• The title track to Saxon's sixth album, "Crusader" is about the Christian soldiers who invaded Islamic lands in the 12th Century.

    "It's what we used to learn at school," Saxon lead singer Biff Byford told Songfacts. "We used to read about the Crusades back in the day, Richard the Lionheart, and all these figures that obviously weren't as fantastic as people make out they are.

    It's a song written from a young boy's point of view, watching the knights and soldiers leave for crusade, basically. And that's what it's about. It's a third-person song, and he wants to go with the knights and his father or his uncles who are going off to the crusade, and he can't because he's too young. That's the idea behind the song."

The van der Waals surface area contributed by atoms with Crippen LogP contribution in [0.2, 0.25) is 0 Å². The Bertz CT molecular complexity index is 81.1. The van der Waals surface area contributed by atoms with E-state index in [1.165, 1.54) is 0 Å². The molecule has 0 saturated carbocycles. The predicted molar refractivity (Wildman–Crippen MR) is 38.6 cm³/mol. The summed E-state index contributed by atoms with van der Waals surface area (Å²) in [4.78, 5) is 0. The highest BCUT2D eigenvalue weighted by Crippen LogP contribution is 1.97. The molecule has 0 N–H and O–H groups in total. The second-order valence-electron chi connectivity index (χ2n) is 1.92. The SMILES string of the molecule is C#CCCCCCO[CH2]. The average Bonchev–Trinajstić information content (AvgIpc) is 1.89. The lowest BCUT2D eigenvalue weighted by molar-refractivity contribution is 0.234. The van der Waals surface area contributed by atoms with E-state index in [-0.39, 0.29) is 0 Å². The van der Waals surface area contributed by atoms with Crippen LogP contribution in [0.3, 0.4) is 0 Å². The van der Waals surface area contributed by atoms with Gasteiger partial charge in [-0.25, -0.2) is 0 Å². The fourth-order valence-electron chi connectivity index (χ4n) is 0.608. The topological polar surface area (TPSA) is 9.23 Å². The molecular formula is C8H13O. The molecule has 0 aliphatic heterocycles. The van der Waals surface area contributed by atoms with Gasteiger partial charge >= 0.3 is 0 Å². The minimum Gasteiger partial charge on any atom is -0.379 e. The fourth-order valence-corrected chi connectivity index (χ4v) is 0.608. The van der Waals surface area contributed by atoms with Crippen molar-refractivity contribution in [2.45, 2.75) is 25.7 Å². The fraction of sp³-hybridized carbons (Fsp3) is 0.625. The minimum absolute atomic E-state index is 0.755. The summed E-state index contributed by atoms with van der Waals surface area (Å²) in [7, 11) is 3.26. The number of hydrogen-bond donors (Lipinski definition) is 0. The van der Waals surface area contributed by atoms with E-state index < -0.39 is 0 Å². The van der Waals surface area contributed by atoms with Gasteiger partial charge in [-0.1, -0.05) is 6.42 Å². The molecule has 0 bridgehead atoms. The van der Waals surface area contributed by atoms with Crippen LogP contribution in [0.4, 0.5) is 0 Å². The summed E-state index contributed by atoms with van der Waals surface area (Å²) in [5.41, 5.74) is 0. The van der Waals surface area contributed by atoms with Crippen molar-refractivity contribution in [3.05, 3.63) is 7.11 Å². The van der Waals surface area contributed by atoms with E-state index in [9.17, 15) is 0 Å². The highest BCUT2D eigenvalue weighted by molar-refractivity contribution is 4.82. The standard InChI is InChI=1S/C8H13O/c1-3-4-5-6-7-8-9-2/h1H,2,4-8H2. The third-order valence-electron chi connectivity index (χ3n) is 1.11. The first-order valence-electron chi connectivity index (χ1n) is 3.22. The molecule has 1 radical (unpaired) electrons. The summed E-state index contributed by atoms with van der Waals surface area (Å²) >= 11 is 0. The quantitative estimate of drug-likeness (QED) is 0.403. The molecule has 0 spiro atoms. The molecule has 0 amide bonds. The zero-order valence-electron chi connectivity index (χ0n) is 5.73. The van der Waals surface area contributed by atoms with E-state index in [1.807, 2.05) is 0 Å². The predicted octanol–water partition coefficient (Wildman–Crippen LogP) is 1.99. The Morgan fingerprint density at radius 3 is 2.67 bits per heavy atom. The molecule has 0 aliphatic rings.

• The Saracen mentioned in the lyrics are the Muslims the Crusaders fought.
  • Biff Byford wasn't trying to make a religious statement in this song. "It's not anti-anybody or pro-anybody. It's just a boy watching the crusaders go off to war," he said.
  • Growing up in England and learning its history, Byford learned of the violent struggle of its past. "England's history is full of wars and invasions," he told Songfacts. You know, the Romans, the Vikings. Our whole history revolves around combat, and I suppose as a boy, when you read about war and the Crusades and the Vikings, it all seems to be good boy scout stuff. I suppose in reality, it was absolutely brutal and bloody, and billions of people died, but when you're a boy and you're listening and reading and watching these films, it's all a bit glorified and it's all a bit marching off to war."


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